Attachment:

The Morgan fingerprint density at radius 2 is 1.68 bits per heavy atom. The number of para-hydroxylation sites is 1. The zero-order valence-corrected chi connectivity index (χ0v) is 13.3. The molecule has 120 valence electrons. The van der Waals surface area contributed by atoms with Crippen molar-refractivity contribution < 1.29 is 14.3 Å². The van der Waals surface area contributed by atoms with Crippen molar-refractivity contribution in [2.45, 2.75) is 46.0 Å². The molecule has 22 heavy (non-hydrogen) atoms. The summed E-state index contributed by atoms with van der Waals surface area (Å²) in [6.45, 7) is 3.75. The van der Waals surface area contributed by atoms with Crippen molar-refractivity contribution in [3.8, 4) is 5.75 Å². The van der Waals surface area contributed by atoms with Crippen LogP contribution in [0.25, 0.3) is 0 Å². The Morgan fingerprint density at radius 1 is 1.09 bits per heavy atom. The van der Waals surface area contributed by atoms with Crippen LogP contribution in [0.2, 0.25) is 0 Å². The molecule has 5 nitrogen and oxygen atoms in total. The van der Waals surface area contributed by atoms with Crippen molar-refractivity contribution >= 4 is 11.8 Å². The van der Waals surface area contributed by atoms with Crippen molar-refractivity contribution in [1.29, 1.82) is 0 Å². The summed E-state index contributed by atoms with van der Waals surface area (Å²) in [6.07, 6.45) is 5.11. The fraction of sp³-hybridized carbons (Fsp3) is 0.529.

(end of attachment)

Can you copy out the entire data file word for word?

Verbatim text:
The Morgan fingerprint density at radius 2 is 1.68 bits per heavy atom. The number of para-hydroxylation sites is 1. The zero-order valence-corrected chi connectivity index (χ0v) is 13.3. The molecule has 120 valence electrons. The van der Waals surface area contributed by atoms with Crippen molar-refractivity contribution < 1.29 is 14.3 Å². The van der Waals surface area contributed by atoms with Crippen molar-refractivity contribution in [2.45, 2.75) is 46.0 Å². The molecule has 22 heavy (non-hydrogen) atoms. The summed E-state index contributed by atoms with van der Waals surface area (Å²) in [6.45, 7) is 3.75. The van der Waals surface area contributed by atoms with Crippen molar-refractivity contribution in [3.8, 4) is 5.75 Å². The van der Waals surface area contributed by atoms with Crippen LogP contribution in [0.25, 0.3) is 0 Å². The Morgan fingerprint density at radius 1 is 1.09 bits per heavy atom. The van der Waals surface area contributed by atoms with Crippen LogP contribution in [0.2, 0.25) is 0 Å². The molecule has 5 nitrogen and oxygen atoms in total. The van der Waals surface area contributed by atoms with Crippen molar-refractivity contribution >= 4 is 11.8 Å². The van der Waals surface area contributed by atoms with Crippen molar-refractivity contribution in [1.29, 1.82) is 0 Å². The summed E-state index contributed by atoms with van der Waals surface area (Å²) in [6.07, 6.45) is 5.11. The fraction of sp³-hybridized carbons (Fsp3) is 0.529.